After about an hour we arrived at our home for three days - Dalhousie Castle. http://www.celticcastles.com/castles/dalhousie/?source=searchimg
Neither of us had ever stayed at a castle and were both looking forward to it. It was everything we had hoped for.

Since we were arriving late in the day, we quickly went up to our room – the Mary Queen of Scots suite on the second floor. If you are averse to stairs this is not the place for you; but if you can handle them, you'll be hard pressed to find a better place to stay. The suite has a nice sized bedroom with a beautiful carved four poster bed, a nice size sitting room and a small dining area in the turret room. The bathroom was the only thing that spoke of modern and it was very well done with tub and separate shower.

After refreshing our travel weary bodies we did a quick look around the outside and then retired to the Library for pre-dinner drinks and ordering dinner. Oh, to have a library like this at home! Dinner in the Dungeon restaurant was quite good; I'm not certain it was worth the price, but it was quite good.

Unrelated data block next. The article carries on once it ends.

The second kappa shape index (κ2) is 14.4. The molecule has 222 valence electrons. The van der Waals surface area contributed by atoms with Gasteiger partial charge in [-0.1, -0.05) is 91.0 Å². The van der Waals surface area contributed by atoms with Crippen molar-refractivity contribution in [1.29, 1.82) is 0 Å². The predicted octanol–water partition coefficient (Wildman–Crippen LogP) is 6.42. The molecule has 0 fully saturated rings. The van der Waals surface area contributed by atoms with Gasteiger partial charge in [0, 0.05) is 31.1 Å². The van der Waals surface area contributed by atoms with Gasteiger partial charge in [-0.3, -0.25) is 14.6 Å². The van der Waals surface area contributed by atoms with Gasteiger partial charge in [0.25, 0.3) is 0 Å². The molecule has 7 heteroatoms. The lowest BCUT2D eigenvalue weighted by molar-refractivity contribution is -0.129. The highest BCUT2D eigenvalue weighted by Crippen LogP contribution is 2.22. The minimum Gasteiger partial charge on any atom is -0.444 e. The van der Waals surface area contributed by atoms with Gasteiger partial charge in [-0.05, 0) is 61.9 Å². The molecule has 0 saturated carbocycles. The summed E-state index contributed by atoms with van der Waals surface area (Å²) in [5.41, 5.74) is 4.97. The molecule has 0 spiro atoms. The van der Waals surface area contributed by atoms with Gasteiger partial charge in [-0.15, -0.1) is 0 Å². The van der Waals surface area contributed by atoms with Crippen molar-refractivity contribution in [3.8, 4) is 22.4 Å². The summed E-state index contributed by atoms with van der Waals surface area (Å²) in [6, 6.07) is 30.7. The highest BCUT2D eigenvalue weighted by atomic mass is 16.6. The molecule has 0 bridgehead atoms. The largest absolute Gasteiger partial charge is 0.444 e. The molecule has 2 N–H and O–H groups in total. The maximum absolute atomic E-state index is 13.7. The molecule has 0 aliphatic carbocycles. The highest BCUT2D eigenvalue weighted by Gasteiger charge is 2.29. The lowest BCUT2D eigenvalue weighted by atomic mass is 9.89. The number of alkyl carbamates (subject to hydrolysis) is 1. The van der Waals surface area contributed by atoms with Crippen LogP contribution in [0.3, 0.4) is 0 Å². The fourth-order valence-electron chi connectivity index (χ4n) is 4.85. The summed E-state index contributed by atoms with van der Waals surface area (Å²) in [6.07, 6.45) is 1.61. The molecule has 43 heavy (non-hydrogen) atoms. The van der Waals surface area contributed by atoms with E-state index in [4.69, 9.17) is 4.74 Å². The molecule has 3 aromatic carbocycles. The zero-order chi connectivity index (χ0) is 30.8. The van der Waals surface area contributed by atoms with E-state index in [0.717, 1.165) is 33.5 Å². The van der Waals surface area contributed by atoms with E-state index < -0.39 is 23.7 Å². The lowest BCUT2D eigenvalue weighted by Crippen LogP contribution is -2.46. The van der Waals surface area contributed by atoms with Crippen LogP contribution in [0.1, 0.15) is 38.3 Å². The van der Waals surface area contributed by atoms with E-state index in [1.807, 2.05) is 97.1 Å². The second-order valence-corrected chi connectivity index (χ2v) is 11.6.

The room has no curtains over the windows. The next morning the glorious rays of the rising sun awoke us to the beginning of a perfect day. No more clouds, no more drizzle. Just three days of perfect weather. We breakfasted in the Orangerie restaurant with a nice view over the surrounding lands. Wonderful smoked salmon and eggs. Full Scottish breakfast the next day; an opportunity to try haggis which really tasted quite good, but knowing that of which it was made made me try only a little.

Since we were only allocating one day to Edinburgh we did only the typical tourist trip starting at the castle and working our way down the Royal Mile to Holyrood Palace. Stopped briefly at the Scotch Whisky Experience to be reminded of how lucky we are to live in the United States where good Scotch is still relatively affordable as opposed to living in Scotland where it is truly a luxury item. We wandered through St Giles church, detoured to rub Greyfriar Bobby's nose and worked our way to the bottom of the street.